On appeal of this summary judgment finding, DuPont focused on the standard-of-review – noting that the district court had failed to “draw reasonable inferences” in its favor.  In the process, DuPont pointed to a long list of factual disputes between the parties where it would be reasonable to draw different conclusions from the evidences.

The Federal Circuit affirmed – finding that the strong undisputed evidence of prior art and motivation to combine fully supported the summary judgment finding.

[T]he record contains strong evidence that a skilled artisan would have had a reason to combine two known technologies and would have had a reasonable expectation of success in doing so. Indeed, DuPont itself promoted the digital and thermal technologies as technological breakthroughs in prior art publications. Thus, in view of the record as a whole, even drawing all justifiable inferences in favor of DuPont, the objective evidence is insufficient to preclude summary judgment on the ultimate legal conclusion of obviousness.

Doomed by Its Own Prior Statements: The obviousness case against DuPont here is interesting because (1) one of the core prior art references was a DuPont reference and (2) DuPont’s own statements regarding its prior inventions led to the motivation-to-combine finding.  DuPont’s private case study will likely walk through and consider whether it should have taken a different pathway regarding the public disclosures.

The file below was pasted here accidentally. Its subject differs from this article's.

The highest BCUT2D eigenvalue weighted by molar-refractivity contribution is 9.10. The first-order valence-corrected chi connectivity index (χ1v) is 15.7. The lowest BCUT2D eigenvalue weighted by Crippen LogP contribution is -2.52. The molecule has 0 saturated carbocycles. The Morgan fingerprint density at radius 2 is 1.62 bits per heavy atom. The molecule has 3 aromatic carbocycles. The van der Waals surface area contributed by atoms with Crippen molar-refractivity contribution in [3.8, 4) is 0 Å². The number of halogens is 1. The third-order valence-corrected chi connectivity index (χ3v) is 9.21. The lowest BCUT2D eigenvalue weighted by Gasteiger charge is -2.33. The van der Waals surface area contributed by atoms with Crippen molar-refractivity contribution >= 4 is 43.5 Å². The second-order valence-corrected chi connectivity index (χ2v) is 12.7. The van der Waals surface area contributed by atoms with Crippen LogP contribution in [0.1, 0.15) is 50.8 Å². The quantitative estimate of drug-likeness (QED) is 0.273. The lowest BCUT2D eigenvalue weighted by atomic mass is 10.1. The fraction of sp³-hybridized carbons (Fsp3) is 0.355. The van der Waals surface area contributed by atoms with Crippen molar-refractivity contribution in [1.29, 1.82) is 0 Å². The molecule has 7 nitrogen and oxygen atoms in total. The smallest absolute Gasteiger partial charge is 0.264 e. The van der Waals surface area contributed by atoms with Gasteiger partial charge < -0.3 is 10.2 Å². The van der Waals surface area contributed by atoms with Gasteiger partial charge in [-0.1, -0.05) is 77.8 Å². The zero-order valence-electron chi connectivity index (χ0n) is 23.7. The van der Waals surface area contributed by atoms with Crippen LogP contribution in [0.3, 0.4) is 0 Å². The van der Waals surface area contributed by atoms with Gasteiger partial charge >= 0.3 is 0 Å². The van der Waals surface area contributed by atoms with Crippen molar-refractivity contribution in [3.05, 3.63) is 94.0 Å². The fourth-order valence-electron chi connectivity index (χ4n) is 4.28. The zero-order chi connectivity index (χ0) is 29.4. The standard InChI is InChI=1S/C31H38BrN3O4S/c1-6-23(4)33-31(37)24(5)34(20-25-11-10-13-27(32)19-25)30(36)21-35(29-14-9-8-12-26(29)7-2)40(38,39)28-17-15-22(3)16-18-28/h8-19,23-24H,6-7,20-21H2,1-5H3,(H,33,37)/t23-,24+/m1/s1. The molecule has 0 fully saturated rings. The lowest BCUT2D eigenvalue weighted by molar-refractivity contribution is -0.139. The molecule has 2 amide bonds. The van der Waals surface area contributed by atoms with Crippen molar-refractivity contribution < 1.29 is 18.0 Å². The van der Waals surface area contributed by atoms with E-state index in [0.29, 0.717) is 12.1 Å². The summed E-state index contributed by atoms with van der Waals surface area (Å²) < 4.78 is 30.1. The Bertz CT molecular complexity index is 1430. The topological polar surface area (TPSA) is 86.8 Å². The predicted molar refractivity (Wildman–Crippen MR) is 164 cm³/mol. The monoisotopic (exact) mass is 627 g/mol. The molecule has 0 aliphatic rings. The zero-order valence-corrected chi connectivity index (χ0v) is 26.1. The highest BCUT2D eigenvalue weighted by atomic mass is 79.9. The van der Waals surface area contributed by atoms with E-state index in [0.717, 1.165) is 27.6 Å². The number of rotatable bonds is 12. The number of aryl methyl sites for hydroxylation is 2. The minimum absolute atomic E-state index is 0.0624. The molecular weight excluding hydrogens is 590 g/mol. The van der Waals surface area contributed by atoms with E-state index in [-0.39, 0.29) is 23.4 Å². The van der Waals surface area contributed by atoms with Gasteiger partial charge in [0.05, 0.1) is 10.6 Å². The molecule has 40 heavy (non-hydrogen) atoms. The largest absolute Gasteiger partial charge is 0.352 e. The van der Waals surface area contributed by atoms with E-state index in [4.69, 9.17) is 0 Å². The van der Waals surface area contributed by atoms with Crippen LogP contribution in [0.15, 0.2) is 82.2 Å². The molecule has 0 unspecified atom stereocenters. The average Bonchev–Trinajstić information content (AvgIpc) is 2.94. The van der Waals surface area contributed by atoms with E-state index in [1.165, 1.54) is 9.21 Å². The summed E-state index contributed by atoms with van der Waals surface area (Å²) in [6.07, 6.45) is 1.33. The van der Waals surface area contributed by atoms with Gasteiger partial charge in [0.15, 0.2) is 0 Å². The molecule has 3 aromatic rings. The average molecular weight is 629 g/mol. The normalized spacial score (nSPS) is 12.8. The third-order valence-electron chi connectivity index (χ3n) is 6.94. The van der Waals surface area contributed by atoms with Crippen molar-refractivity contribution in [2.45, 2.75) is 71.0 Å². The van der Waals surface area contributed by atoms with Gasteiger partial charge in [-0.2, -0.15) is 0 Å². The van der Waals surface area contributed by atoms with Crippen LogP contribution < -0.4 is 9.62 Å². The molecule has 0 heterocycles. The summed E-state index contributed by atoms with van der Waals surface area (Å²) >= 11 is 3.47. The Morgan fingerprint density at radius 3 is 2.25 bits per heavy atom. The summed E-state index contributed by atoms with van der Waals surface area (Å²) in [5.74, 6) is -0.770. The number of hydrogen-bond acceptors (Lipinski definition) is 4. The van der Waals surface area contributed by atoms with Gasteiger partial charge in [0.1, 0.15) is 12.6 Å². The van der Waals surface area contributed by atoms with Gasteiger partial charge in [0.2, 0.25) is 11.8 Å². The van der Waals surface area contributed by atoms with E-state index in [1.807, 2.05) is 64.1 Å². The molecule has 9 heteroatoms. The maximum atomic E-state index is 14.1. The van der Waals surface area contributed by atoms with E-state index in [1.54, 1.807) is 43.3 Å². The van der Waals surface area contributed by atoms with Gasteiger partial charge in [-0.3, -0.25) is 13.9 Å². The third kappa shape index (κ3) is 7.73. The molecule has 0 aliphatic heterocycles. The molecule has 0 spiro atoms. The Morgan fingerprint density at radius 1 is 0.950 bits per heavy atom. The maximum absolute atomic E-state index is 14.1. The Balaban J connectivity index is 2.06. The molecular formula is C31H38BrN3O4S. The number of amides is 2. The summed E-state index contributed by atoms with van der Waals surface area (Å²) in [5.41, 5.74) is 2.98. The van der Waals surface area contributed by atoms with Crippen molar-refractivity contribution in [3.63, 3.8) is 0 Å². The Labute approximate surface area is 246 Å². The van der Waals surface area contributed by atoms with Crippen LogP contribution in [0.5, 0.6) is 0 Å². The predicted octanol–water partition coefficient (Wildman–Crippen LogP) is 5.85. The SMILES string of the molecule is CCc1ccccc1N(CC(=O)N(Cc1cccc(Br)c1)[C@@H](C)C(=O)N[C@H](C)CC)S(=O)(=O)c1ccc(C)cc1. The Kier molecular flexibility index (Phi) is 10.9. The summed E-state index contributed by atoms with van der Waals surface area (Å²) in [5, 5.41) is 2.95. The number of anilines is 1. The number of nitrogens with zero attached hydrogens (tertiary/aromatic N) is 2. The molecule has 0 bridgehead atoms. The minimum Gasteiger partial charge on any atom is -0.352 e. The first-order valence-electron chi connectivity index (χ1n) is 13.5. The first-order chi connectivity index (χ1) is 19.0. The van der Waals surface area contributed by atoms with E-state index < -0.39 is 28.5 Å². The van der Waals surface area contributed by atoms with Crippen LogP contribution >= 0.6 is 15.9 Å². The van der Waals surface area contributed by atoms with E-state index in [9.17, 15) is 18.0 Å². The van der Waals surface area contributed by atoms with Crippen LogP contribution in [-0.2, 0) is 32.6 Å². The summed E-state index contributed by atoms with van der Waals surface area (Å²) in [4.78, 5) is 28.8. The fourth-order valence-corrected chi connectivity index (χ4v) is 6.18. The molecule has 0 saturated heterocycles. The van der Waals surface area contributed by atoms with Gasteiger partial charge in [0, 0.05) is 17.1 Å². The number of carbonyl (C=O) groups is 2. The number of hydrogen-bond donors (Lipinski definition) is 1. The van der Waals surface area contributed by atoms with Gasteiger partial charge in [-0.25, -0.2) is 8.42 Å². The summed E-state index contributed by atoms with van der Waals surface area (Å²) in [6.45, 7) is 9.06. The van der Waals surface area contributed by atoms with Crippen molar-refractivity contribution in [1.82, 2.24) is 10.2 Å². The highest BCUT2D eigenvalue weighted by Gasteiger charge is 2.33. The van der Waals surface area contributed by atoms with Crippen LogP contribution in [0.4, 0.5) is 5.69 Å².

Caveat: Although the patentee’s pre-filing disclosures are important – it is also important to remember that the question of obviousness is an objective analysis focusing on the hypothetical mind of a person having ordinary skill in the art.  What this means is that the patentee’s disclosures are should not be treated as “party admissions” and given special treatment in the obviousness analysis.  Rather, the disclosures are simply added to the body of knowledge available to the artisan.  Here, the Federal Circuit came dangerously close to crossing the line into giving information actually available to and created by DuPont special weight in the obviousness analysis.


USPTO Launches Cancer Moonshot Challenge

The following was originally published on the USPTO Director’s Blog and is a guest post by USPTO Chief of Staff Vikrum Aiyer and Senior Advisor Thomas A. Beach